UQ congratulates vaccine delivery spinout on global deals

A spinout company developing technology based on innovative University of Queensland research has announced two partnerships that could revolutionise the manufacture and delivery of vaccines.

Vaxxas , founded by UQ’s technology transfer company UniQuest in 2011, will partner with global biotechnology company Merck (MSD) and German pharmaceutical manufacturer Harro Höfliger in two separate deals relating to the company’s needle-free vaccine delivery technology.

Merck, a world leader in vaccine development, will access Vaxxas’ HD-MAP technology for the development and manufacture of an undisclosed vaccine.

Merck also retains the option to license the Vaxxas platform for two additional vaccines.

Vaxxas will receive A$18 million (US$12 million) in a combination of equity funding and option fees and is eligible to receive future option, development, and commercial milestone payments.

Vaxxas also announced an alliance with pharmaceutical process engineering and manufacturing company Harro Höfliger to develop a manufacturing line with the potential to produce tens of millions of vaccine-HD-MAP products per week.

Vice Chancellor and President of The University of Queensland Professor Peter Høj said Vaxxas was an excellent example of the translation of UQ’s ground-breaking research at scale.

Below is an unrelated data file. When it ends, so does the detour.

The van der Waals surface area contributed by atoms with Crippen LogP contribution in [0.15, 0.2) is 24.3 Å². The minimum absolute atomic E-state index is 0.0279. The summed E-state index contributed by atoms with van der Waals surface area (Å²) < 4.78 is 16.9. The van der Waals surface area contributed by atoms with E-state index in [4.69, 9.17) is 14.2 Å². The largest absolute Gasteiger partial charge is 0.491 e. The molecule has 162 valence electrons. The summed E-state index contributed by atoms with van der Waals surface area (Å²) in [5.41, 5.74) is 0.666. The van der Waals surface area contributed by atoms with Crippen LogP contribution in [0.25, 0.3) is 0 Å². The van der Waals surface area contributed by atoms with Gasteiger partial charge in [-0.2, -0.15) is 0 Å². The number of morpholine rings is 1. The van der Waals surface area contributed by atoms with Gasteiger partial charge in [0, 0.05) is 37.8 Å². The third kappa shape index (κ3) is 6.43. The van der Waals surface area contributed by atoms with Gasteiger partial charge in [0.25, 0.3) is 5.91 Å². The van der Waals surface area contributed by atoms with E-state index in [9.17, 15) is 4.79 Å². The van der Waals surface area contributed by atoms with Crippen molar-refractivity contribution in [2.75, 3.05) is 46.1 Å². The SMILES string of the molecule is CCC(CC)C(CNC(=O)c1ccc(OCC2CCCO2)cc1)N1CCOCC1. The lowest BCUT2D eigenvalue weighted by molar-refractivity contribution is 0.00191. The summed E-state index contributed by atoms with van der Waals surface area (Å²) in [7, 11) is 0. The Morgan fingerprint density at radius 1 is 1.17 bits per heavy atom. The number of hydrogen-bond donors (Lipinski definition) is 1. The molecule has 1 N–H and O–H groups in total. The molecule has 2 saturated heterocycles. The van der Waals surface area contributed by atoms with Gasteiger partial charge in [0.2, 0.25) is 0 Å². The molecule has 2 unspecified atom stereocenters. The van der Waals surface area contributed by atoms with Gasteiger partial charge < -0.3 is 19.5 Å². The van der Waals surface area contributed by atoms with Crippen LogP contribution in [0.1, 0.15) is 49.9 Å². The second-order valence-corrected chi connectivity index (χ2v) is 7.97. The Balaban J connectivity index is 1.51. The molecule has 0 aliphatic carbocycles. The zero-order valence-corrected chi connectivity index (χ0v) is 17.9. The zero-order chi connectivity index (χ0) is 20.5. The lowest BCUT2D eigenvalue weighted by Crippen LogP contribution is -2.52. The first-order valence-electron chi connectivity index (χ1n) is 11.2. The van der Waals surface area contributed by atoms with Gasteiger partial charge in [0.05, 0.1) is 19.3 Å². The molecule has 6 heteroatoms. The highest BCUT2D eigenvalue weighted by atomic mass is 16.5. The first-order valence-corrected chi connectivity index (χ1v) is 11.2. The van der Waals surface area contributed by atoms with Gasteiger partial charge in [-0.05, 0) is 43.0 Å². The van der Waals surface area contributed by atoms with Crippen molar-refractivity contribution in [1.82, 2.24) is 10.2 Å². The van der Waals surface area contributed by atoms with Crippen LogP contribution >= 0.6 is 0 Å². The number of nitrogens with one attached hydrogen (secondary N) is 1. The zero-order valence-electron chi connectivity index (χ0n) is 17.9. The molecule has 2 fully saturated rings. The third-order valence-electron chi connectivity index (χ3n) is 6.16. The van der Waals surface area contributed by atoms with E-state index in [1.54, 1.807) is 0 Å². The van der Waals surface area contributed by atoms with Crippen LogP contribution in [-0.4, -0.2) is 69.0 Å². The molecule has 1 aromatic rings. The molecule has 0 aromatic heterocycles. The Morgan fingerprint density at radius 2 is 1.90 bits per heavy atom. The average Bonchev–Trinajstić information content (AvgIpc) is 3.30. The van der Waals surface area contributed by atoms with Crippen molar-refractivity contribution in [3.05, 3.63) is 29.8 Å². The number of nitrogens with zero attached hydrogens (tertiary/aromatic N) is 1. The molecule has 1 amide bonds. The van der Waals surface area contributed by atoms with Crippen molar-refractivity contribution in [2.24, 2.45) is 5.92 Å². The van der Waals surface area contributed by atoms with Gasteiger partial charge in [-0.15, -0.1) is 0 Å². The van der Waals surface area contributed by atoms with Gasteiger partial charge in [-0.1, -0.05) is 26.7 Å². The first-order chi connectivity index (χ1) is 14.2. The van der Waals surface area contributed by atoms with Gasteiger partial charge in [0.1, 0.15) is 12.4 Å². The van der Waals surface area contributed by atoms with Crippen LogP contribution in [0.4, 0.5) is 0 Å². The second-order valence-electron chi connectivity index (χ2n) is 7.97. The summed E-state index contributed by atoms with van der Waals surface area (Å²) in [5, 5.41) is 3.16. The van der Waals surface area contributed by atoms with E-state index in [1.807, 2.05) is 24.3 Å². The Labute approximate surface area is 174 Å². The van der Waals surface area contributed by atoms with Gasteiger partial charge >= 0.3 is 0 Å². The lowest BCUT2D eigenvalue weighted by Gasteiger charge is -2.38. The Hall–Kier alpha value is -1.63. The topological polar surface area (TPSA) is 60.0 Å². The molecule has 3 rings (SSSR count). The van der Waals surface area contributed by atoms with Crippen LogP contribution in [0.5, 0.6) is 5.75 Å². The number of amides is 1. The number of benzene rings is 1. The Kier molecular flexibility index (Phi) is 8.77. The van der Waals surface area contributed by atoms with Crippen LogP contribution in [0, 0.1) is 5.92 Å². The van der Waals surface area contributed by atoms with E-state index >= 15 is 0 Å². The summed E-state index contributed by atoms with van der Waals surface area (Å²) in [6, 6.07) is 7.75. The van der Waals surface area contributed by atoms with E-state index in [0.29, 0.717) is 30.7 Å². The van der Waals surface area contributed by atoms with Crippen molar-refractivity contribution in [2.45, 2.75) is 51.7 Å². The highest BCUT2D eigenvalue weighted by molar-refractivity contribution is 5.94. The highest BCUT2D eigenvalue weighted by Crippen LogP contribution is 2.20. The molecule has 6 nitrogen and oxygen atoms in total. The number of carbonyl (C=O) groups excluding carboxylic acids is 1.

“With the support of the State and Federal Governments and its investors, the company has grown its base at the Translational Research Institute and is set to build on Australia’s biomanufacturing capabilities, presenting opportunities for export and the creation of high-paying jobs here in Queensland,” Professor Høj said.

“Vaxxas is a very exciting prospect, and I congratulate all involved in the company’s success to date.”

The company’s HD-MAP technology, based on research originating from the Australian Institute for Bioengineering and Nanotechnology , uses tens of thousands of projections that deliver a vaccine to the immune cells just beneath the skin’s surface.

This approach could significantly reduce the need for vaccine refrigeration and storage and result in the production of more patient doses from limited quantities of vaccine.


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